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Exam results missed - the plight of the Forgotten Few Home Educated/EOTAS minority
There is much press at the moment addressing how schools, colleges and exam boards managed the challenge of an assessed grading system arising from the Covid-19 pandemic.
However, if your child or young person (those aged 16+) fell into the small, yet significant minority of home educated then how did you fare?
It is the right of any parent to choose how their child should be educated, S9 Education Act 1996
For those children or young people with special educational needs, or a disability, sometimes the only way education can be accessed is via home schooling or EOTAS (education otherwise than at school).
The usual system for examination of the home educated is to secure an examination centre to sit exams.
For the class of 2020 swift planning was required when exams were to be abandoned in favour of school/college assessment of grading and rank of its student cohort followed by application of externally moderated statistical modelling.
The impact of this system upon students is being felt particularly by those at historically underperforming venues. The government has stepped in to remedy this situation with a 3 lockstep solution offering either acceptance of the assessed grade, election of acceptance of the mock grade via a school appeal or a chance to sit the exam in the autumn series.
However, for the home educated, early emphasis was placed upon producing clear evidence of work and securing an exam centre prepared to validate a grade applying its marking and ranking criteria.
Unfortunately, what transpired was that exam centres in England refused to allocate grades to private external candidates. Too little was known about the students or the validity/integrity of submitted work. Will possible mocks now be accepted? Again who moderates those mocks?
Ofqual’s response suggests that these students take exams in the autumn term to get their grades asking “organisations that represent FE colleges to consider the steps that providers could take when making admissions decisions this summer for any private candidates who do not receive a grade,” with the consequent belief “that these institutions will consider a range of other evidence and information for these students to allow them to progress wherever possible”.
Whilst a remedy has been put forward, it fails to consider that for those seeking access to A level courses, the demands of an extra work load and stress of both GCSE exams and A level curriculums (always a step up), together with the likelihood of a limited exam subject offering in any event will prove too much. Surely an additional year of 6th form is required?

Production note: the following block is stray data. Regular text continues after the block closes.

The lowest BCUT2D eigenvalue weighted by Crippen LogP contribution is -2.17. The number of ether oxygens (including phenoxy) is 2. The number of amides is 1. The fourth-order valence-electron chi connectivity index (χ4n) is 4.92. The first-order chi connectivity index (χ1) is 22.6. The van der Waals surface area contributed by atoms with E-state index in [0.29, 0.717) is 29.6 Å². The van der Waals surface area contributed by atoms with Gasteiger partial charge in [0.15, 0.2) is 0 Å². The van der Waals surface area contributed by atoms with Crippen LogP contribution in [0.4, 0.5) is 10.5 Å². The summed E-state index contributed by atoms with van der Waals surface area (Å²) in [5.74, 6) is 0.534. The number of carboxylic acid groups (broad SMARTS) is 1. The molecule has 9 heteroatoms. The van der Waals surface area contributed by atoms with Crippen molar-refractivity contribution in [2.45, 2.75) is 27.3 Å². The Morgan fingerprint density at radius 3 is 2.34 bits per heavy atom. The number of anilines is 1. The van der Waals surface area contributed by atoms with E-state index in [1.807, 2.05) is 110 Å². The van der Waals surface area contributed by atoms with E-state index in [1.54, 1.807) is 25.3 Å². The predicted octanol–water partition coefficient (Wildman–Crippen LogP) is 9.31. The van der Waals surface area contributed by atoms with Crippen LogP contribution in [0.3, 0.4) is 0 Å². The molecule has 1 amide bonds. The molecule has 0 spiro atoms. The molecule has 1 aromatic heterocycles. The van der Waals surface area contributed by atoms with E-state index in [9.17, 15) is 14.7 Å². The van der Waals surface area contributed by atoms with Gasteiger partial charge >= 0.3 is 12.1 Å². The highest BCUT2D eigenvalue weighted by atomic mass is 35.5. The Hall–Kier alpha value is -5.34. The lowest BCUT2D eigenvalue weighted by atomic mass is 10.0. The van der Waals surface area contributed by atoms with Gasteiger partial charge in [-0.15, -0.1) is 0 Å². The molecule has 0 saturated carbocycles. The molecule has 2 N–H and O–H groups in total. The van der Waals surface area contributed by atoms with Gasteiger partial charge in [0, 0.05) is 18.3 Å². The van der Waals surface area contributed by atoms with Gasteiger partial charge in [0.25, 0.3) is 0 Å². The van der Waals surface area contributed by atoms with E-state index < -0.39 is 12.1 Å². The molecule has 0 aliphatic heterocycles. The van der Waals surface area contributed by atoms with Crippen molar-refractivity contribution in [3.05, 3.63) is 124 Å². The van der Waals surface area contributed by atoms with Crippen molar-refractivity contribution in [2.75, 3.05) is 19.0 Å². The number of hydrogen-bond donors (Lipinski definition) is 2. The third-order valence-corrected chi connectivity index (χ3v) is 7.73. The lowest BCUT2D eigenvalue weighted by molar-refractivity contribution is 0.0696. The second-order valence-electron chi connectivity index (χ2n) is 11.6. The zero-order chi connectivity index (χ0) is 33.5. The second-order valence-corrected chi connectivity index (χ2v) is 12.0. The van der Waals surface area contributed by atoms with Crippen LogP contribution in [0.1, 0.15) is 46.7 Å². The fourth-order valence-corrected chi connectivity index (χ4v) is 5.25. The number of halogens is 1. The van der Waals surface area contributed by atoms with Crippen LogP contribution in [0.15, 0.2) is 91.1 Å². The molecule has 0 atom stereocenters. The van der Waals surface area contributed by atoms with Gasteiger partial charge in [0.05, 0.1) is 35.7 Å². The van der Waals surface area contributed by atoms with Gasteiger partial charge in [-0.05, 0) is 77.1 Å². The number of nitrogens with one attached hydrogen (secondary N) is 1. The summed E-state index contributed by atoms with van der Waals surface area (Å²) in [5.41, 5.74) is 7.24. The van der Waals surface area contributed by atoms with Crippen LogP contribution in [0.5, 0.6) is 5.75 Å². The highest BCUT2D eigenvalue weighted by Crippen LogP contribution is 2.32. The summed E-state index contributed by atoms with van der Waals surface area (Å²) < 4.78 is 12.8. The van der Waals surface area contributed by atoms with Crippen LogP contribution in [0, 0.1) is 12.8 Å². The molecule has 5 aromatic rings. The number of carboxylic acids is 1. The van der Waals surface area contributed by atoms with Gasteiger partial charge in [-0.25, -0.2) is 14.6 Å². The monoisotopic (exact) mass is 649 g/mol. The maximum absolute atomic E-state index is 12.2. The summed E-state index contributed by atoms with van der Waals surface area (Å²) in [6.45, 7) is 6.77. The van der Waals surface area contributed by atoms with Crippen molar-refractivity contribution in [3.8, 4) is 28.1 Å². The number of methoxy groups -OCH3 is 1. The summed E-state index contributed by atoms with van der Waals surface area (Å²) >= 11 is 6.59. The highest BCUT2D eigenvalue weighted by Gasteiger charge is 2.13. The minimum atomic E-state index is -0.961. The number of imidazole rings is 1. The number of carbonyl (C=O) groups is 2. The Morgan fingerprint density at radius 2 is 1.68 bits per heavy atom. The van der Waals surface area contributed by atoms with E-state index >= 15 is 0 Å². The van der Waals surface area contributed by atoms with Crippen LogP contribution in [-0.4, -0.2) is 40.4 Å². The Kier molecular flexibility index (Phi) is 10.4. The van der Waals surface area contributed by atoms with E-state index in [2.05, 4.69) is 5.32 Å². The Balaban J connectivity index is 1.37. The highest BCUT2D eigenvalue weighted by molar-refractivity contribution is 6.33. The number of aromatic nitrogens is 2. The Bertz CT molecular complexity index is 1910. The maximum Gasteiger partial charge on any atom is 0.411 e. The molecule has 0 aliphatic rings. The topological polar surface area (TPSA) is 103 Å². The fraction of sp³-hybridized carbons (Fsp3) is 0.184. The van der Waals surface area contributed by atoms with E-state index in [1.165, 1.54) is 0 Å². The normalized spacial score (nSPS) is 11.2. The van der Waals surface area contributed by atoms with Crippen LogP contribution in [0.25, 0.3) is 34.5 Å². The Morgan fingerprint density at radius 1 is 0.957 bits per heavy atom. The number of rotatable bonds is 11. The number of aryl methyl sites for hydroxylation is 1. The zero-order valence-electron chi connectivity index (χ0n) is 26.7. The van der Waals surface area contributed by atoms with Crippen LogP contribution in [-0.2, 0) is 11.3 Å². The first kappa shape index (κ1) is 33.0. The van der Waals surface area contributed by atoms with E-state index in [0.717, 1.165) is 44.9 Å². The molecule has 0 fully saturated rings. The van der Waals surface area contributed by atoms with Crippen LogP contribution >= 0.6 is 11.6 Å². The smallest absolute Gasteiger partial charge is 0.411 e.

If accepted onto courses without key GCSEs in English, Maths and Science the long-term effects could be considerable in what will be a tough future job market.
For those seeking university placement there is a potential loss of placement altogether, particularly on more competitive courses.
The class of 2020 was always going to be exceptional, but it seems for the home educated a predicament that could not be resolved within the time frames at play.
What about the class of 2021?
Already thoughts have turned to next year and the government intent is to plan for an exam season.
Gavin Williamson, Secretary of State for Education, invited Ofqual to consult and advise upon exam arrangements for 2021.
His intent that,
no student is prevented from fulfilling their potential by the pandemic ……. priority is …. mitigate the effects of time lost for education as far as possible, with special emphasis on the needs of disadvantaged pupils and students. This is especially important for students currently in the year before their key exams and assessments, who have limited time available to them to complete their courses.
The plight of the more vulnerable student was highlighted so that when consulting Ofqual were to “look particularly carefully at the impact of …proposals on disadvantaged students, students with SEND and those with particular protected characteristics.”
Advice was required as to “potential adaptations in assessments …….. including a pragmatic use of content sampling and increasing optionality within papers to give students more choice”.
To date Ofqual has consulted and reported upon revised exam arrangements including variation and flexibility of some subject specifications.
There was recognition that those most impacted by the pandemic through school closures, lack of resources or access to SEN support will remain potentially impacted moving forward. Ofqual maintained the status that national qualifications are to be assessed by a common standard with any mitigations to reduce disadvantages difficult to identify.
The consultation did not extend to proposals for grading, or take into account the potential for a repeat of school graded assessments in the event Covid impacts further over the academic year. This is particularly important in light of the most recent developments. Mock exams, it appears, may prove as crucial as final exams.
No mention is made to the potential repeat of risk of no grades to those home schooled students.
The harsh lesson to be learnt from the class of 2020 is that this group requires more support and recognition.
One solution might be for a centralised exam centre prepared to ascribe grades and ranks to all home schooled pupils linked perhaps to the on-line Oak National Academy launched to combat the impact of the pandemic. To subject each child to the vagaries of exam centres throughout the country is not an acceptable or a workable solution as has been evidenced in the last year. What is also essential is for uniform and clear guidance as to the evidence required of work undertaken at home in order to assist remote assessment centres together with clear opportunities for a validated mock exam scheme.
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